Math Star

Math Star is an excellent game for both kids and adults.  I never was a math person, but it was good to have a refresher.

The thing that impressed me the most about this game is the graphics.  Every Kindle game developer should take note of how clear, big, and easy to see everything was.  The only drawback was having to use the keyboard.  Since the keys are so small, sometimes it was hard to press the right shortcut quickly enough.

Math Star begins with an introduction by Professor Plank.  He’s a goofy looking old man who guides you through all of the different games and other math questions.  Math Star calculates the difficulty level by your age.  At 27, I got double digit addition and subtraction problems.  You have to unlock the multiplication and division problems once you complete the addition and subtraction ones.

Once you get into the menu, there are several options to select.  You can choose to play the main game which is a larger set of addition and subtraction problems.  Or, you can play quick games that consist of ten questions.  They’re all timed, so you have to move quickly.  I suggest acclimating yourself with the keyboard before you start.  I messed up a few times before I got the hang of it and was able to move quickly.

You’ll be using the keyboard a lot for Math Star.  That is good because it doesn’t over tax the Kindle’s 5-way toggle button.  The keys they have you select are pretty logical, just running down the keyboard vertically.  So you aren’t going all over it to select your answers.

I love that there are fun, interactive math learning tools like Math Star out there.  It can go a long way in getting kids to learn math, who otherwise wouldn’t. also has a spelling equivalent to Math Star called Spelling Star.  It is set up the same way.  Other math games for Kindle are Ultimate Math Skills Quiz and Flash Cards: Basic Math for Kids.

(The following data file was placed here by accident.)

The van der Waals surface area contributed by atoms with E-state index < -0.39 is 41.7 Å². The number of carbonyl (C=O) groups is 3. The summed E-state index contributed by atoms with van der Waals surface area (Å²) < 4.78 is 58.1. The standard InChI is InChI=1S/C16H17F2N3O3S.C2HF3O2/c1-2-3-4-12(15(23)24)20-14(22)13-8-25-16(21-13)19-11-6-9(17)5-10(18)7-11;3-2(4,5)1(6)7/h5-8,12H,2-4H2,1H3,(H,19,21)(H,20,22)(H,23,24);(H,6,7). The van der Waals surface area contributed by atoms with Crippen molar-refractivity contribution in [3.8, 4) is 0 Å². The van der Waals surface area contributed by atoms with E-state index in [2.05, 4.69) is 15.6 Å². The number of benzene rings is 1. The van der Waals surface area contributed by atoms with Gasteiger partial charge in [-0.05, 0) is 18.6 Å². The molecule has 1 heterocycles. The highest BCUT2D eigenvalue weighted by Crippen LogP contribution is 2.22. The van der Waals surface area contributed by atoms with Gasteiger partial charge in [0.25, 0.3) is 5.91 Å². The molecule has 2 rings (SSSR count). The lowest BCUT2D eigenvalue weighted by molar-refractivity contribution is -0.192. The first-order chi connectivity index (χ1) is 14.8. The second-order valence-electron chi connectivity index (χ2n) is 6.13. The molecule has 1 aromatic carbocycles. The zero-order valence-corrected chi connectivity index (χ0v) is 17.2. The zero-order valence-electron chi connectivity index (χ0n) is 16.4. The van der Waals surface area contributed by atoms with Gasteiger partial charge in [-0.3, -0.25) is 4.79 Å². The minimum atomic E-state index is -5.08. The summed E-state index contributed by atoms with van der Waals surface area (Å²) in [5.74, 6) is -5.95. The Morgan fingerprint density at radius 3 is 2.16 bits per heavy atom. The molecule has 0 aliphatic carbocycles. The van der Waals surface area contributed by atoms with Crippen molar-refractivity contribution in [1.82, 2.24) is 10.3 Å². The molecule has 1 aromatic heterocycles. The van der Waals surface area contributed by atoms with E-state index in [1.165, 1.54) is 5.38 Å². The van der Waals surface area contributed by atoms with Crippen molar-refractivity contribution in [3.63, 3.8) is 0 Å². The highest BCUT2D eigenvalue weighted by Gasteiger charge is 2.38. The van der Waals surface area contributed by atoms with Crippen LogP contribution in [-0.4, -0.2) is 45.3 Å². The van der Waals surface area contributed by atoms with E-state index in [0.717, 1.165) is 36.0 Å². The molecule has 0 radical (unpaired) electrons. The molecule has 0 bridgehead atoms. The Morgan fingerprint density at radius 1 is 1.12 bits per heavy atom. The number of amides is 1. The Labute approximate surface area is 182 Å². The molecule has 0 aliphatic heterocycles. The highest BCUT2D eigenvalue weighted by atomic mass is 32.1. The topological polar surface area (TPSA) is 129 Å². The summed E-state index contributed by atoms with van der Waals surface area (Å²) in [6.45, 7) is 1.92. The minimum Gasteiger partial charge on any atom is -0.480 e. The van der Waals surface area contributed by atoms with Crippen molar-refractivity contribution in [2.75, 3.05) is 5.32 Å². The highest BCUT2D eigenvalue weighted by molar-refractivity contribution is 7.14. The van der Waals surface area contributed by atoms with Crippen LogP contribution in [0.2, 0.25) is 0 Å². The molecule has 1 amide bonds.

“This game is GREAT for kids and adults! It bases your starting level on your age and allows you to move up from there. My 6 year old has fun with addition and subtraction games with one caveat: the game developer(s) have included a timer for each game at each level. For the younger players this is VERY stressful while they’re still learning. I would recommend that a “relaxed game” mode be incorporated as an upgrade for this game. After all, it’s supposed to be a learning game…give the kiddies time to think instead of the pressure of a timer (at least at the lower levels). Otherwise this is a GREAT game! “

Picture Cross Volume 1

Picture Cross Volume 1 is a good game for the Kindle.  The graphics aren’t perfect, but I still think it is worth checking out.

If you’ve played Pixel Perfect Puzzles by Amazon, or Nonograms, then you’ll pick this up pretty quickly.

Basically, you fill in squares on a grid that when completed, create a picture.  The rows and columns have numbers in them that tell you how many black squares you need to fill in. It takes a little bit of strategic thinking to decide which ones are the easiest to fill in first.  I found the puzzles challenging, but not overly so.

In Picture Cross, you use mostly keyboard shortcuts to fill in the squares.  At the start, all of the squares are gray.  To turn the square black, press “E”.  To turn it while, press “W”.  To turn it back to gray if you’ve messed up, press “Q”.  I’m not sure what the logic is for using E instead of B for black, or Q instead of G for gray.